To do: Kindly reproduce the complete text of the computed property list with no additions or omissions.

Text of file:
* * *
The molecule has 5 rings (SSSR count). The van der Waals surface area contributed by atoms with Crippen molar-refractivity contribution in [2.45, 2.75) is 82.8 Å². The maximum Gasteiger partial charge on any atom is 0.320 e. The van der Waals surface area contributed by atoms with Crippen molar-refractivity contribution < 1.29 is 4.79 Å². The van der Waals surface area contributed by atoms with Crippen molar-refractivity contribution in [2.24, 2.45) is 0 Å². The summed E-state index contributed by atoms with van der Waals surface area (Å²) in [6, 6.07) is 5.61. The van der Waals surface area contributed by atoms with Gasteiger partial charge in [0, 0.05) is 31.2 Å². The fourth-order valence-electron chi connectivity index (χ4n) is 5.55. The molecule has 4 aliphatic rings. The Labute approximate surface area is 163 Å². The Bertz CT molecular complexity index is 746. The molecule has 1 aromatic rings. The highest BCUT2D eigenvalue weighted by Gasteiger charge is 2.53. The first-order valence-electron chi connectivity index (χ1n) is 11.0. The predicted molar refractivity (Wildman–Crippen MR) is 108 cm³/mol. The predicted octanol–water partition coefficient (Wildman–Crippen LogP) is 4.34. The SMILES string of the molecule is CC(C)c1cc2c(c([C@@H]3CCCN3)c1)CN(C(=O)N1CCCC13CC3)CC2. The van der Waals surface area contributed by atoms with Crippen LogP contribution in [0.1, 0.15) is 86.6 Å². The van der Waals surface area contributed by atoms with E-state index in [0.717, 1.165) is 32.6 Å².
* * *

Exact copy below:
The molecule has 5 rings (SSSR count). The van der Waals surface area contributed by atoms with Crippen molar-refractivity contribution in [2.45, 2.75) is 82.8 Å². The maximum Gasteiger partial charge on any atom is 0.320 e. The van der Waals surface area contributed by atoms with Crippen molar-refractivity contribution < 1.29 is 4.79 Å². The van der Waals surface area contributed by atoms with Crippen molar-refractivity contribution in [2.24, 2.45) is 0 Å². The summed E-state index contributed by atoms with van der Waals surface area (Å²) in [6, 6.07) is 5.61. The van der Waals surface area contributed by atoms with Gasteiger partial charge in [0, 0.05) is 31.2 Å². The fourth-order valence-electron chi connectivity index (χ4n) is 5.55. The molecule has 4 aliphatic rings. The Labute approximate surface area is 163 Å². The Bertz CT molecular complexity index is 746. The molecule has 1 aromatic rings. The highest BCUT2D eigenvalue weighted by Gasteiger charge is 2.53. The first-order valence-electron chi connectivity index (χ1n) is 11.0. The predicted molar refractivity (Wildman–Crippen MR) is 108 cm³/mol. The predicted octanol–water partition coefficient (Wildman–Crippen LogP) is 4.34. The SMILES string of the molecule is CC(C)c1cc2c(c([C@@H]3CCCN3)c1)CN(C(=O)N1CCCC13CC3)CC2. The van der Waals surface area contributed by atoms with Crippen LogP contribution in [0.1, 0.15) is 86.6 Å². The van der Waals surface area contributed by atoms with E-state index in [0.717, 1.165) is 32.6 Å².